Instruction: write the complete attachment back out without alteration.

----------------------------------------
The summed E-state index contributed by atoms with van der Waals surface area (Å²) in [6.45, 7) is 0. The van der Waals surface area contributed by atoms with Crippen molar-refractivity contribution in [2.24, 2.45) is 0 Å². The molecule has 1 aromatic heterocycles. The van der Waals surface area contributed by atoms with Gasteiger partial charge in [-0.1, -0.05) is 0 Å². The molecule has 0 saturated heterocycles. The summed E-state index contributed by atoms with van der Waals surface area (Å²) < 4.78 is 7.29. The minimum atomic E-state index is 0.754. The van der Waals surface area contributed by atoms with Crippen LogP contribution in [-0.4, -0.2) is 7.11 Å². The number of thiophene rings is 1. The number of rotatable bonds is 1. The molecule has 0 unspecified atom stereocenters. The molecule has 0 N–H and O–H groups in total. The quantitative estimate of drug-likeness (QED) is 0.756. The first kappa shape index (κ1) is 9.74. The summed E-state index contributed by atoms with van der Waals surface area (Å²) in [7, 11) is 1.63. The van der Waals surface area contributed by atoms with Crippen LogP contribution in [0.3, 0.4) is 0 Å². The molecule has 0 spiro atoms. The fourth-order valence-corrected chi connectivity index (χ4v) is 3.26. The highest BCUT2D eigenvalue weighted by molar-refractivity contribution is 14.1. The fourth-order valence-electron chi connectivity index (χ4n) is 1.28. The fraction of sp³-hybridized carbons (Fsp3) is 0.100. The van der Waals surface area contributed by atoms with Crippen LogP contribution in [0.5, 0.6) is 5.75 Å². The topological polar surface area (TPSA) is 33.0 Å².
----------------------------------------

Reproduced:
The summed E-state index contributed by atoms with van der Waals surface area (Å²) in [6.45, 7) is 0. The van der Waals surface area contributed by atoms with Crippen molar-refractivity contribution in [2.24, 2.45) is 0 Å². The molecule has 1 aromatic heterocycles. The van der Waals surface area contributed by atoms with Gasteiger partial charge in [-0.1, -0.05) is 0 Å². The molecule has 0 saturated heterocycles. The summed E-state index contributed by atoms with van der Waals surface area (Å²) < 4.78 is 7.29. The minimum atomic E-state index is 0.754. The van der Waals surface area contributed by atoms with Crippen LogP contribution in [-0.4, -0.2) is 7.11 Å². The number of thiophene rings is 1. The number of rotatable bonds is 1. The molecule has 0 unspecified atom stereocenters. The molecule has 0 N–H and O–H groups in total. The quantitative estimate of drug-likeness (QED) is 0.756. The first kappa shape index (κ1) is 9.74. The summed E-state index contributed by atoms with van der Waals surface area (Å²) in [7, 11) is 1.63. The van der Waals surface area contributed by atoms with Crippen LogP contribution in [0.3, 0.4) is 0 Å². The molecule has 0 spiro atoms. The fourth-order valence-corrected chi connectivity index (χ4v) is 3.26. The highest BCUT2D eigenvalue weighted by molar-refractivity contribution is 14.1. The fourth-order valence-electron chi connectivity index (χ4n) is 1.28. The fraction of sp³-hybridized carbons (Fsp3) is 0.100. The van der Waals surface area contributed by atoms with Crippen LogP contribution in [0.5, 0.6) is 5.75 Å². The topological polar surface area (TPSA) is 33.0 Å².